This woman almost took me to the cleaners!
She did take me to the grocer.
innocently taking photos of the beautiful people and the sights
and the crows
when I felt something cool and soft on my arm. I looked down, and there she was, tying a bracelet of fresh jasmine flowers around my wrist.
I started to back away, but she smiled so sweetly, saying, “No money. No money.” That sounded nice. She tied on the bracelet. I asked if I could take her picture. “Yes.” I offered five rupees (about 15 cents.) She said, “No money. No money. Food? You buy me some food?”
Well, that jibed with the traveler’s cliché that everyone mouths—by a begging person food rather than giving money. It seemed like a good idea. So she pointed toward the entrance of the plaza. We walked together, and she talked very sweetly. She said that police would take her money if she had money. Hmm. That seemed a little strange.
She led me to the street and then down a little alley. Now, I was getting suspicious. She’s probably got some friends down here who are going to knife me!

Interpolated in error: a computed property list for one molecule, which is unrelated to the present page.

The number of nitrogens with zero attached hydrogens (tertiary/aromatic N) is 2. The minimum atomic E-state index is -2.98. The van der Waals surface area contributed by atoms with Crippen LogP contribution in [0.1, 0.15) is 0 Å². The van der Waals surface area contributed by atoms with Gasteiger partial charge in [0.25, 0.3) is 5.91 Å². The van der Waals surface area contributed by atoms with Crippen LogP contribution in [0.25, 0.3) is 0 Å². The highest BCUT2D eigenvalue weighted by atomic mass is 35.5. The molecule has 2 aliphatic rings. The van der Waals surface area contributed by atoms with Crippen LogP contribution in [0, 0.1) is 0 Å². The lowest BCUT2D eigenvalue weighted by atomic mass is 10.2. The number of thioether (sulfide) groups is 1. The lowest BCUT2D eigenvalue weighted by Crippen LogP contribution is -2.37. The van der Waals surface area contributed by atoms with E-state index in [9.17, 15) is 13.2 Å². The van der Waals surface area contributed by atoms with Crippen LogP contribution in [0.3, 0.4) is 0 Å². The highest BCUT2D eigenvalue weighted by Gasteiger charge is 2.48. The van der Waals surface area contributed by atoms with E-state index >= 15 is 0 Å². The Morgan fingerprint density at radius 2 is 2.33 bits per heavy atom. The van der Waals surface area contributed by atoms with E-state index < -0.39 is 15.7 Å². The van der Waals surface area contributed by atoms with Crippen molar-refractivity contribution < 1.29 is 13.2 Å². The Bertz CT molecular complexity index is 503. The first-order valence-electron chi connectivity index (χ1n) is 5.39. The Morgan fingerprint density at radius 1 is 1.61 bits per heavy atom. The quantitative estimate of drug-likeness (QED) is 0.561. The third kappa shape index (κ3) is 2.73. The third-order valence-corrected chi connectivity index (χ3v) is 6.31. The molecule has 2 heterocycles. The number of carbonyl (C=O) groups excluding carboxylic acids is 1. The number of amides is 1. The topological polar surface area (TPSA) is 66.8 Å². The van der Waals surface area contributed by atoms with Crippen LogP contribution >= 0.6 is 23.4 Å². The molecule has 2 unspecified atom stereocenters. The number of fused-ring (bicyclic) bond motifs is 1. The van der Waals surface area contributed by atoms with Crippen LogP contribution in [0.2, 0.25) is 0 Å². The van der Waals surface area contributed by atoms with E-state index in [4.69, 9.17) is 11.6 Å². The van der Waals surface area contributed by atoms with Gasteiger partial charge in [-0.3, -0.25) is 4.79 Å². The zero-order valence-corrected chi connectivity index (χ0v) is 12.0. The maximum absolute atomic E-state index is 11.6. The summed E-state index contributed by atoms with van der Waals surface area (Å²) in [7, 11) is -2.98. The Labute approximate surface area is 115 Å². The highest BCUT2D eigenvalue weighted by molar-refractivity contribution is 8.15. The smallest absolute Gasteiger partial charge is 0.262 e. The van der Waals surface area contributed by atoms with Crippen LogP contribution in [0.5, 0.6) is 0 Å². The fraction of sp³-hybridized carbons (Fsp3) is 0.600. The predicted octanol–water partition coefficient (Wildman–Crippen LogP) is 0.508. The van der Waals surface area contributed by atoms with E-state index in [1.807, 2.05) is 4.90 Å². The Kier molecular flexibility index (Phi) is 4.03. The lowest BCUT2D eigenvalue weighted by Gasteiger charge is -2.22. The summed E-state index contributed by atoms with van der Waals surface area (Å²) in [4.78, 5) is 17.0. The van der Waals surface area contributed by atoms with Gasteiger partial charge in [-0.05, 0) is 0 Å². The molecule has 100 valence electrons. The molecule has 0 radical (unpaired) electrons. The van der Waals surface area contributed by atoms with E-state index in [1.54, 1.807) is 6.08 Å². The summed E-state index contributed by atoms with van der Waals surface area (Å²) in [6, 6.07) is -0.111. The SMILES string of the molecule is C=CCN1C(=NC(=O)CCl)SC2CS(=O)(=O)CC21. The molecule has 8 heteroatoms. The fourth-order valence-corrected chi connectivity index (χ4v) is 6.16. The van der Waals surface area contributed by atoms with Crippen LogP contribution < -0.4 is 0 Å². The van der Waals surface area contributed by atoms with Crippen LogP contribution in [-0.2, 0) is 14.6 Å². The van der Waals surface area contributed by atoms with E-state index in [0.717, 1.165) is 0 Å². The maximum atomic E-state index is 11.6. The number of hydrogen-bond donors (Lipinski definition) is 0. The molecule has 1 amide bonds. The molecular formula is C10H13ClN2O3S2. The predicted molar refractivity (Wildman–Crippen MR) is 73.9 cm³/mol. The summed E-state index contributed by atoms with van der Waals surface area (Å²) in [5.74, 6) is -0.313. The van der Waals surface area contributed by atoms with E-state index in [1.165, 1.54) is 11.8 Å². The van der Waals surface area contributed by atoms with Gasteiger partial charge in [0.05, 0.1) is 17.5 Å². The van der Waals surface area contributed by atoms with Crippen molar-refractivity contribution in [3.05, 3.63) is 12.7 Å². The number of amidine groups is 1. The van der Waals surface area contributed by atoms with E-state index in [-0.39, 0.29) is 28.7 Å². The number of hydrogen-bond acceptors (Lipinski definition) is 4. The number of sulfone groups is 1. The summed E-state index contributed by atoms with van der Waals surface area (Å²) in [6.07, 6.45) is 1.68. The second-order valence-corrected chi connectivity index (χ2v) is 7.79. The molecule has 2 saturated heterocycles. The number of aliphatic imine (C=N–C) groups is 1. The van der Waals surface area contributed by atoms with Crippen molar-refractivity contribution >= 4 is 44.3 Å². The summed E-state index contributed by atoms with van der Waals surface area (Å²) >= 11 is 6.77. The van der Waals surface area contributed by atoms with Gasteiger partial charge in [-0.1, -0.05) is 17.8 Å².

“Here, just take this money.” “No money. No money.” She pointed to a little storefront right ahead, just two doors down in the alley. So I kept going.
When we got there, she said, “Rice, milk for babies?” I said, “Okay.” I asked for rice and milk. The grocer brought out a huge bag of rice and a gigantic can of milk. She said, “Two rice. Two milk. Babies. Eat,” touching her mouth with her fingers. I asked how much. The grim grocer said, “800 rupees.” (about $20). I said, “Too much. Too much.” So we haggled for a while. “How much you want to spend.” “I showed him 50 rupees, about a dollar. He frowned. Showed me a small can of milk, showed me the printed price on the bottom. Small bag of rice. “400 Rupees!”
Slowly the plan became clear. I would buy her the food. She give the food back to the grocer and get a cut . The owner would land a big sale and keep both the food and the money. So, I said, “No. No.” I gave her the 50 rupees and walked away.
It was a clever plan. And, of course, it goes without saying that the woman doesn’t have many opportunities, nor does the grocer.
Spending a day at a major tourist spot was a different kind of experience than my previous two days in a regular neighborhood of Mumbai. I’ll be sad to leave here.